Introduction to The Bankruptcy Code - Chapters 7, 11, and 13
In today’s unstable economy, many of us find ourselves unable to make ends meet. Payments on credit cards, college loans, divorce settlements, or everyday household expenditures can be too much to handle. Many people have found themselves in serious debt with no apparent way out. With unemployment rates being so high, and the job market being as it is, many of us have found ourselves living on credit. So it’s no surprise that the number one cause of bankruptcy in the United States is due to excessive credit card debt. More recently, medical expenses have become a prevalent cause of bankruptcy filings, causing over 40% of bankruptcies in America. Other significant causes for bankruptcy today are loss of employment, excessive loan payments, divorce, and disaster.
Filing for bankruptcy can be a way for you to reorganize your debt, it can also be used to prevent repossession, loss of utilities, and to avoid foreclosure. In 1934, the Supreme Court stated that bankruptcy “gives to the honest but unfortunate debtor…a new opportunity in life and a clear field for future effort, unhampered by the pressure and discouragement of preexisting debt.” The U.S. Constitution permits Congress to establish “uniform laws on the subject of bankruptcies.” This authority allowed for the establishment of a federal law that governs all bankruptcy filings, known as the Bankruptcy Code, to be enacted in 1978.
Filing for bankruptcy releases the debtor from liability for their specific debts and prevents creditors or collection agencies from taking further actions to attempt to collect those debts. There are six official forms of bankruptcy outlined in the Bankruptcy Code, but most are filed as Chapter 7, Chapter 11, or Chapter 13.
Chapter 7: Straight Bankruptcy
This chapter of the Bankruptcy Code provides for the “liquidation of assets.” That is, the consolidation and sale of the debtor’s property and its distribution to the creditors. This process is done by having a trustee assume assets of the debtor’s estate, reducing them to cash values, and distributing the profit to creditors. This process provides relief to the individual, allowing for a discharge of debt in exchange for property proceeds.
However, there are restrictions that give the debtor the right to retain some property that may be exempt from the rights of the creditors. Exempt property includes such items as old vehicles, clothes, household items, etc. In many Chapter 7 filings, there are no assets to be liquidated, due to the lack of eligible property. These are referred to as no-asset cases, in such cases the debtor will not have to turn over anything for the creditors.
The Chapter 7 bankruptcy process allows for discharge of certain kinds of debt, typically for an individual or a married couple. Discharge of debt allows an honest debtor to be released from their liability to pay for certain types of debt, including medical, credit and loans. While not all debt may be discharged, filing a Chapter 7 may help lessen the amount. In 2005 a test was introduced to assess of the necessity and eligibility of an individual to file for bankruptcy under Chapter 7 of the Bankruptcy Code. If an individual fails this test they will no longer be eligible to file under Chapter 7 and must file for bankruptcy under Chapter 13.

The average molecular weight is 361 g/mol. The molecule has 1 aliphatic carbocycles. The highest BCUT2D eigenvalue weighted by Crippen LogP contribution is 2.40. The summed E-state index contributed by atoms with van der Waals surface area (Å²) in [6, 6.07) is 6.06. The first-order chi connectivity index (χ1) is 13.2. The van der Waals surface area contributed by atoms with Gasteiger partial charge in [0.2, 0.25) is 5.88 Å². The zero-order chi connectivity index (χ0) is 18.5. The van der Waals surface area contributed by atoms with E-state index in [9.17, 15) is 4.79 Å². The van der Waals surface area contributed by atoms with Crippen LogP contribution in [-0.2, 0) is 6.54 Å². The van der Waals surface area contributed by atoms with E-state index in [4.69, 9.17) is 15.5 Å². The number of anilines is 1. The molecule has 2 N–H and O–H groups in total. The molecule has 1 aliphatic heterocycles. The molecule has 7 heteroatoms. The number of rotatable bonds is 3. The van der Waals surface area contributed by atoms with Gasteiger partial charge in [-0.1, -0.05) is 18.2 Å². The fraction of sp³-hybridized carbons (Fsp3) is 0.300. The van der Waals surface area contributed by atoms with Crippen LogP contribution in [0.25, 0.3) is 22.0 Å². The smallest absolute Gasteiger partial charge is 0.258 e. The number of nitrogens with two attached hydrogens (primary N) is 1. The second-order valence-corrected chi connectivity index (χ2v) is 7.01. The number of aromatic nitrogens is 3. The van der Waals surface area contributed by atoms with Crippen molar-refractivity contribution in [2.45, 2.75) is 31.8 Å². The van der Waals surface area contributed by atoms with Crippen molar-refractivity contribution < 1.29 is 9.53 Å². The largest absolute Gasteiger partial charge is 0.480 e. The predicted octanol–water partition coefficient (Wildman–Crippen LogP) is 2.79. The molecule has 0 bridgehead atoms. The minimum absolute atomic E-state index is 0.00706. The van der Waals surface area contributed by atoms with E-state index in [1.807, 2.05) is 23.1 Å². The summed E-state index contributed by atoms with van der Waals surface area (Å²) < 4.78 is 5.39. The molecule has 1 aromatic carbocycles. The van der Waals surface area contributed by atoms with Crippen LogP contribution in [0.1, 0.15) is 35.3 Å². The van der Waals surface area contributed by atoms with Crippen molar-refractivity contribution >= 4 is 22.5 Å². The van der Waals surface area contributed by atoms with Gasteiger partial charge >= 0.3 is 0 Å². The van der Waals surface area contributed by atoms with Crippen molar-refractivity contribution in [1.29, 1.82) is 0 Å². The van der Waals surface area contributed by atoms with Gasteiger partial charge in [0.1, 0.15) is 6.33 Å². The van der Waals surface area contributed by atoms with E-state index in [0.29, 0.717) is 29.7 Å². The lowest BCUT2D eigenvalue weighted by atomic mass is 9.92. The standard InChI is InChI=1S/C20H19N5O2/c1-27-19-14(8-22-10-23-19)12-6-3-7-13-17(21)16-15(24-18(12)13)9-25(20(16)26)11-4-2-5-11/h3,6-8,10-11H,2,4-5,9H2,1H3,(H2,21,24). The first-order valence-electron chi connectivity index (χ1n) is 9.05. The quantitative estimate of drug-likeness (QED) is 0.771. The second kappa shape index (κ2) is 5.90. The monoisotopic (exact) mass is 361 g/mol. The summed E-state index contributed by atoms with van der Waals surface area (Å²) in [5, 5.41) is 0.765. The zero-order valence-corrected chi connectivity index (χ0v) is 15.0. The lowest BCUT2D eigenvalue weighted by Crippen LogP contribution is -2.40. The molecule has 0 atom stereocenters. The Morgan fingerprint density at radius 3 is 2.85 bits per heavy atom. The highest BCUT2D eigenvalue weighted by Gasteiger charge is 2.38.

Chapter 13: Wage Earner Bankruptcy
This chapter of the Bankruptcy code allows for those individuals with steady incomes to repay their debts, partially or in full, at a more manageable rate. This rate is determined by the court and outlined in a rehabilitation payment that provides for an agreed upon monthly payment from the debtor. Under this chapter, the debtor may retain their assets but must agree to devote a portion of their income to repaying creditors over a given period of time, typically over the course of 3-5 years. The length of payment depends upon your monthly income; those whose income is above the state’s median will pay for a longer period of time than those whose income is below. There are stipulations on this chapter varying from state to state, but the rehabilitation plan cannot exceed five years. Upon completion of the payments as defined in the plan, the debtor will be dismissed of all debts provided in the plan. However, failure to adhere to the regulations of the payment plan, such as failure to pay or making changes without court approval, may result in a dismissal of the case. A dismissal will allow for creditors to resume collection on the full amount of the remaining debt.
Chapter 11: Corporate Bankruptcy
This form of bankruptcy typically applies to businesses; however it can apply to those individuals who have accrued substantial debts and assets. This type of bankruptcy allows for companies and businesses to attempt to continue to function normally whilst following a repayment plan. Similar to Chapter 13, a payment plan will be devised for repayment of debt. However, in a Chapter 11 bankruptcy filing, the repayment plan will be devised by the debtor and creditor under court supervision. Unlike Chapter 13 bankruptcy, where creditors have no say in the payment plan set into place, Chapter 11 allows for creditors to weigh in on the proposed repayment plan.
The three remaining types of bankruptcy are far less common, they are Chapters 9, 12, and 15 of the Bankruptcy Code. Chapter 9 allows for a federal intervention and plan for the resolution of public debts. Chapter 12 calls for rehabilitation plans specifically for fishermen and farmers. Finally, Chapter 15 deals with settlement or restitution for foreign or international creditors and/or debtors. Visit the Bankruptcy Basics page at www.uscourts.gov for additional bankruptcy information, forms and resources.
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